French alpinist feared dead

Kathmandu, February 6:

French alpinist Jean Christophe Lafaille has been feared dead during his solo attempt of Mt Makalu without bottled oxygen, since there is no news of him for the last 10 days.

The last time Jean had any contact with his wife Katia Lafaille was on January 27 when he had reached 7600m. Katia has lost all hope of his survival.

Jean’s goal was to conquer all fourteen 8000 m peaks. Makalu was his twelfh.

“By now, he must have died since it is impossible to survive for ten days after meeting with an accident on a peak,” said calm and composed Katia.

Jean, according to her, could have have fallen off the crevass since he did not seem to have any problem with the weather. She used to talk to her husband every two to three days even while he was on the mountain.

However, when she did not hear from him on January 28, she contacted the French government to help locate him on the peak.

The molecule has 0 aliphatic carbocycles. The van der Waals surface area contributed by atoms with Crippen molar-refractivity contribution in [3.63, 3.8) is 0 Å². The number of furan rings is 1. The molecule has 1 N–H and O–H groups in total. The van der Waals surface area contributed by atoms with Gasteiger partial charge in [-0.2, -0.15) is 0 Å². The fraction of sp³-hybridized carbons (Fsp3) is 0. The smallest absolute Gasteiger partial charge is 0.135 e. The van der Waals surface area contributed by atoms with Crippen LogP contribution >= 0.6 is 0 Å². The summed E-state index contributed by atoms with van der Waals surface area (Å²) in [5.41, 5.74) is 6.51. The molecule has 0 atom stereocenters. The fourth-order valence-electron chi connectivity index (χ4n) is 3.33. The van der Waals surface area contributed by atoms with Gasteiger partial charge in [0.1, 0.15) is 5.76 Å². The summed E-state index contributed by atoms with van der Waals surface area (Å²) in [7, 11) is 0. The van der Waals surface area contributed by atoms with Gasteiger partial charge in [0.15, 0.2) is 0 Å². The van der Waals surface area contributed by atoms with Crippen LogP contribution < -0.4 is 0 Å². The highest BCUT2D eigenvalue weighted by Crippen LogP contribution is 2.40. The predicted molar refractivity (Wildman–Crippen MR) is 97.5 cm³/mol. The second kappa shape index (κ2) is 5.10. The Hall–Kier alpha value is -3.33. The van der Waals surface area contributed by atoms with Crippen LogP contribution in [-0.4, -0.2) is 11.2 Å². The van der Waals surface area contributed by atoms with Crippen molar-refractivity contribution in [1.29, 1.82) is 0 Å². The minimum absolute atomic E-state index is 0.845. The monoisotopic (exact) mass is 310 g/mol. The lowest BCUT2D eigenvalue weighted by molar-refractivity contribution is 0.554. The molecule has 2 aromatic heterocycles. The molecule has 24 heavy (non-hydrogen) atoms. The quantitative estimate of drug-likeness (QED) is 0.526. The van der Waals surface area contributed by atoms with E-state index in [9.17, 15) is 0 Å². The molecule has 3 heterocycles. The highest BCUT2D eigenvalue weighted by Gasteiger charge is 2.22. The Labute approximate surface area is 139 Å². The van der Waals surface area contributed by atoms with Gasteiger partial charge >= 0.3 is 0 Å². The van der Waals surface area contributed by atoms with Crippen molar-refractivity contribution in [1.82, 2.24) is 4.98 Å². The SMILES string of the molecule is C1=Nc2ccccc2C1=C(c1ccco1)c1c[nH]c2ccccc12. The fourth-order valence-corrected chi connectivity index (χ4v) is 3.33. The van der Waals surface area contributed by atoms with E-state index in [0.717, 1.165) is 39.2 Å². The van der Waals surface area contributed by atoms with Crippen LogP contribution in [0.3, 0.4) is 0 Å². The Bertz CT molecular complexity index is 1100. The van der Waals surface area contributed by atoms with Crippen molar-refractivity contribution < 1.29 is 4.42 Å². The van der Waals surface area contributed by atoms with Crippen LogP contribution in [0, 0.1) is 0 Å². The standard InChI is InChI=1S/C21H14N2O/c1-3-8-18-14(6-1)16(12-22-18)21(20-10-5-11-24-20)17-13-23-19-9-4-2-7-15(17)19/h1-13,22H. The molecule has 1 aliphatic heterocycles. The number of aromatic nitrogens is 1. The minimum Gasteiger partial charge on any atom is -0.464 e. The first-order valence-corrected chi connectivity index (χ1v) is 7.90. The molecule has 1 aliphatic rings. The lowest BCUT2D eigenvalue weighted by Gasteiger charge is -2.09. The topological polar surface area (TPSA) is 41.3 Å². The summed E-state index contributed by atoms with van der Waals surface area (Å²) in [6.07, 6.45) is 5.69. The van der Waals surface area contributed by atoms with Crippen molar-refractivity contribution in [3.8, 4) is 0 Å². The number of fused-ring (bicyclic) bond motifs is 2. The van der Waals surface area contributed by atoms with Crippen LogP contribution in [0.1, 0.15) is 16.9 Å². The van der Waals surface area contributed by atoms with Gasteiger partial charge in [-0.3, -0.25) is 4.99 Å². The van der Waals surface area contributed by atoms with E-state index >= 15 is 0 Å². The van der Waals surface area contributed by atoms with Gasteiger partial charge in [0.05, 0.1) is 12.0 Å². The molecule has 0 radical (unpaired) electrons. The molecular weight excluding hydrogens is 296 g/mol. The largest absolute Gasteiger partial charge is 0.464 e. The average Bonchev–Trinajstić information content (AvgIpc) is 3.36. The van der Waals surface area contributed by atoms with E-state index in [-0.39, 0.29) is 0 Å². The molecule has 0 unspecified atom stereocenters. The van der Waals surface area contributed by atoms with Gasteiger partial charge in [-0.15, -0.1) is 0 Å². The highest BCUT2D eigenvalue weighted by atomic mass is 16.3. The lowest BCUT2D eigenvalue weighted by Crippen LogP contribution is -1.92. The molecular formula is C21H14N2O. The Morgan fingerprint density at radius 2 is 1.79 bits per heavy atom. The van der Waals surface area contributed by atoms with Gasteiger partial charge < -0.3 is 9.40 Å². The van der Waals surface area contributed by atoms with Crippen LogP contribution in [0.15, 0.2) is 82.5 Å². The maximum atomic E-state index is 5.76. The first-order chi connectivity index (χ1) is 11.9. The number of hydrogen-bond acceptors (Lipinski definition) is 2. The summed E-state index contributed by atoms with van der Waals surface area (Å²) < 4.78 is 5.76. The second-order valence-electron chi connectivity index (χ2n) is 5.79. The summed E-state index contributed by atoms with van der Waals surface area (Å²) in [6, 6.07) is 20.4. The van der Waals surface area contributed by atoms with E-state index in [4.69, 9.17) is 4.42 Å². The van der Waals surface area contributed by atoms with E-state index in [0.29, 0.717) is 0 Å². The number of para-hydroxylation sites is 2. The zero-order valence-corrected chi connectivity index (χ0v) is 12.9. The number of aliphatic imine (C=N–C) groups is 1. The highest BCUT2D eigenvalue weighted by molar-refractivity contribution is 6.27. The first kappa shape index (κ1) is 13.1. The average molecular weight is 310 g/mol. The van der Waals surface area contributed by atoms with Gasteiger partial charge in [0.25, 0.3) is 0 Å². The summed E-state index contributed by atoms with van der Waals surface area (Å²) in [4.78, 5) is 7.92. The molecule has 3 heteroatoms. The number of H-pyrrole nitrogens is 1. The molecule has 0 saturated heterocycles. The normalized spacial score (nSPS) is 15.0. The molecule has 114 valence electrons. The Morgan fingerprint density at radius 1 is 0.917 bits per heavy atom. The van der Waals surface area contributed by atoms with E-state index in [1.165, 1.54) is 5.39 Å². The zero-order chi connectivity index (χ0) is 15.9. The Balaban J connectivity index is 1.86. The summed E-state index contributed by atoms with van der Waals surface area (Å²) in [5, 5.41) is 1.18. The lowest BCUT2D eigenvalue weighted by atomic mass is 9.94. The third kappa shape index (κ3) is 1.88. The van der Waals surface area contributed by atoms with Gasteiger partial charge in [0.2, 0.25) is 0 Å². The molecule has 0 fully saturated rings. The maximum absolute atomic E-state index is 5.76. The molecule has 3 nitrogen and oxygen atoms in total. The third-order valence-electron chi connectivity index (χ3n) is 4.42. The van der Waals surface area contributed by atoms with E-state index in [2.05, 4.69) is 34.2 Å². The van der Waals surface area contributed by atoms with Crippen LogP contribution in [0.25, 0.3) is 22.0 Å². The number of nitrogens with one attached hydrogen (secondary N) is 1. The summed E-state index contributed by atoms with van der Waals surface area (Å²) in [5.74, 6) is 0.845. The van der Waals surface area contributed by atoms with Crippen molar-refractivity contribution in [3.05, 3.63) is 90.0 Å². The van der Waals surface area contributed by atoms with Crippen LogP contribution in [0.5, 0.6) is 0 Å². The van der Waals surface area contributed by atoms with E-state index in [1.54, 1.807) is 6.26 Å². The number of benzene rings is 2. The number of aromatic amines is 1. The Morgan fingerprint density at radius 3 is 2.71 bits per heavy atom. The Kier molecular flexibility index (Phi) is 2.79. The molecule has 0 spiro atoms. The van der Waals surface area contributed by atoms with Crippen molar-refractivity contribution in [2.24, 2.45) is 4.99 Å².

It was on January 31, the first attempt to find Jean was made but to no avail. All they could see was Jean’s tent on the peak. Katia then rushed to Nepal on February 2 and flew to Makalu on a chopper on February 4 but she could hardly see anything due to poor visibility. She is leaving for France on February 10 “with Jean’s belongings” but hopes to come back in April to look for Jean’s body.

“I want to climb Mt Makalu to look for his body but I don’t know if I can do that since I have a five-year-old son, Tom, and being a mother I have responsibilities,” she said at a press meet organised by the French Embassy here today. Katia was also Jean’s manager who used to oraganise his expeditions.

Jean, according to Katia, was a seasoned mountaineer who would always try and find new or technically difficult routes while climbing mountains.

He conquered eight 8000m peaks alone and all 11 eight thousanders without bottled oxygen. The only mountains left to conquer were Makalu, Everest and Kanchanjungha. He came to Nepal on December 8 and made an attempt on Makalu after 45 days. French ambassador Michel Jollivet expressed concern for losing a mountaineer.